Q: Are you going to talk to China about U.S. concerns that they're proliferating missile technology, especially to Pakistan and, I believe, Libya?
Cohen: We will raise the issue of proliferation with the Chinese, as the State Department did prior to my meetings. Yes.
Q: I mean what are you going to add to what the State Department just did?
Cohen: I would follow on what the State Department has already indicated that we need to curb the proliferation of missile technology. China has agreed to the principles. They haven't signed the Missile Technology Control Regime, but they have agreed to abide by it as such. And we will continue to insist that that occur.
Q: Which countries are you most worried about their proliferation of missile technology going to/from China?
Cohen: Generally speaking, we are concerned about the transfer of technology to Middle East countries and to Iran specifically, but to the extent that Pakistan continues to acquire technology, it could contribute to increasing tensions. Basically, what we're trying to do is restrict the dissemination of this kind of technology to many other countries.
Q: So, are you saying that China is proliferating to Iran as well?
Cohen: No, I'm not saying that. I'm saying that that's an area of concern to us, and that's an issue I've raised in the past. I was concerned about the transfer of anti-ship cruise missile technology to the Chinese, which I've raised with them in the past. They have abided by that agreement that they made the last time I was there as far as the shipment of cruise missiles to the Iranians. They also agreed to suspend the transfer of nuclear technology to Iranians. So, I will continue to raise those issues and see if we can continue cooperation.
Q: Have they lived up to those commitments that they made the last time you were here? I believe it was cruise missiles and nuclear technology.
Cohen: To the best of my information, yes.
Q: I get the feeling that in your mind it's not so much whether a decision on national missile defense is made this year or not, that this is a decision, this is something, that will be done by the United States whether it's this year or not.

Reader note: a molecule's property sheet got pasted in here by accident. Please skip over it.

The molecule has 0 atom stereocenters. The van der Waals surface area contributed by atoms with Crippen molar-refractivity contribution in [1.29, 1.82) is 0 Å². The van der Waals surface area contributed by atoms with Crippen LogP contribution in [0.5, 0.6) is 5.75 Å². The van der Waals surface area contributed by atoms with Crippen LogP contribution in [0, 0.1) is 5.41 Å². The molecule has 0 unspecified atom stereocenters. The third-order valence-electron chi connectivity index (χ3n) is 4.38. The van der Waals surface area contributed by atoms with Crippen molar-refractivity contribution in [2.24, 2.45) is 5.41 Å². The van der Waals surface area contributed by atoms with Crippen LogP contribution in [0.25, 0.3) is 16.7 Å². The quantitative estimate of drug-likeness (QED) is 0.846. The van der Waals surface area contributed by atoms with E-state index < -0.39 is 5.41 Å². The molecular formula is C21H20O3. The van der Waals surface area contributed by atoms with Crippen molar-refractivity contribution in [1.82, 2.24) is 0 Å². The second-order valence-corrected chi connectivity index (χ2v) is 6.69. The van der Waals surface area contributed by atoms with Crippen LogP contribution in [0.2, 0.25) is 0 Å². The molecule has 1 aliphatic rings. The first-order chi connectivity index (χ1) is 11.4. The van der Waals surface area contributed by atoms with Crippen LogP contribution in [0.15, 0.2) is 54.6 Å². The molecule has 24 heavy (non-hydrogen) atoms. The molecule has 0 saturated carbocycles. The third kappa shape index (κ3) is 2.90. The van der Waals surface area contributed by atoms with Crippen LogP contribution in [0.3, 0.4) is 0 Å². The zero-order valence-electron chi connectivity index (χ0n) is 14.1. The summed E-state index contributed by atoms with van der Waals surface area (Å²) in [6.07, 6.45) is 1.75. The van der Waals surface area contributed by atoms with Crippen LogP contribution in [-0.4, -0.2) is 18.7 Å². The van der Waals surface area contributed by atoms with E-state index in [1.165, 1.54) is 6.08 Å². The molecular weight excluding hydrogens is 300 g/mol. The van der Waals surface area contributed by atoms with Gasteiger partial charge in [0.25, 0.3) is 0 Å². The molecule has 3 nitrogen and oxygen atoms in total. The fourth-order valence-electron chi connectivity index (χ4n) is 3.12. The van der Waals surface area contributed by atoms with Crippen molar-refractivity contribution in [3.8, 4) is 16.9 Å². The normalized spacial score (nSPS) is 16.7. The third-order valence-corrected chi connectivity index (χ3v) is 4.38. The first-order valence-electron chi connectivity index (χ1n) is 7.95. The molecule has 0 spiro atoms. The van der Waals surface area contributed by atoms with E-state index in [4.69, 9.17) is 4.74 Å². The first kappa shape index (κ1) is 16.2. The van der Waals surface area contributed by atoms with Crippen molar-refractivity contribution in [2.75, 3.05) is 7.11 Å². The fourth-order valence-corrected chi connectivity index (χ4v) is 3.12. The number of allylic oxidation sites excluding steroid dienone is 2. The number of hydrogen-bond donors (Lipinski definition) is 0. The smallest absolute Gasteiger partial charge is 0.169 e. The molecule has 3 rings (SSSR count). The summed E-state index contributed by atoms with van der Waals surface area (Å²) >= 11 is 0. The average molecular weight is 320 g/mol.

Cohen: I can't speak for the President of the United States. What I'm saying is that there continues to be an evolving threat. Whether it comes in 2005 or sooner or later, the spread of this technology will pose a risk to the United States. We will always depend upon deterrence and that will be our very first line of defense. Yes, we will send a signal to every country that should they ever launch a missile towards the United States they would pay very serious consequences and experience those consequences in result of it. What I'm trying to point out is that we never want to have the United States put in a position of being blackmailed against or prevented from carrying out our security interests in a conventional way. I point back to Saddam Hussein trying once again to either invade Kuwait or possibly Saudi Arabia and then posing a threat, and he might even use conceivably chemical weapons in the process, saying don't think of responding in any overwhelming way because I pose a risk to a number of your cities. That's not to suggest that we would be dissuaded from taking action to protect our vital national security interest, but it may certainly cause a different calculation on the part of some of our allies. And I don't want to see the United States or our allies put in that position. So, it will be up to this President or succeeding presidents how the program is going to be structured and to make that determination. I believe that any president ought to assure the American people that we would not be prevented or intimidated in carrying out our national security interests.
Q: Do you believe that North Korea is going to have intercontinental ballistic missiles by 2005 or has any information come up that would make you question that time-frame?
Cohen: Well, they've indicated that they are not going to resume, for the time being at least, the testing of the longer range missiles. That could be either suspended or they could go forward, whatever they choose to do. (Inaudible) progress they make with South Korea. We cannot adjust or calibrate whether or not we are going to go forward with an NMD program based upon what the North Koreans might say from time to time. We have to assess what the capability is and then make our own determination. I think that it's clear that, based on what they have done in the past, they could achieve a long-range capability by 2005. That's a judgment that the Rumsfeld Commission certainly came to and I just think that we cannot afford to have the United States in a position of putting a program on or off depending upon what one country says from time to time.
Q: Can I ask you about your decision to form a readiness review with your recommendation to the President? Is the essence of your recommendation to the President whether to stay on track to have it ready by 2005, or is it more broad as to whether this approach to missile defense is the correct one?
Cohen: I think you'll have to stay tuned. Sometime in August, I'll give you a response.
Q: Can I ask you about the issue of the Xinhua Building near the Pentagon? Ken [Bacon] said there was a security review under way and that the Chinese backed out from buying it. Were you prepared to make a recommendation that they not purchase that building?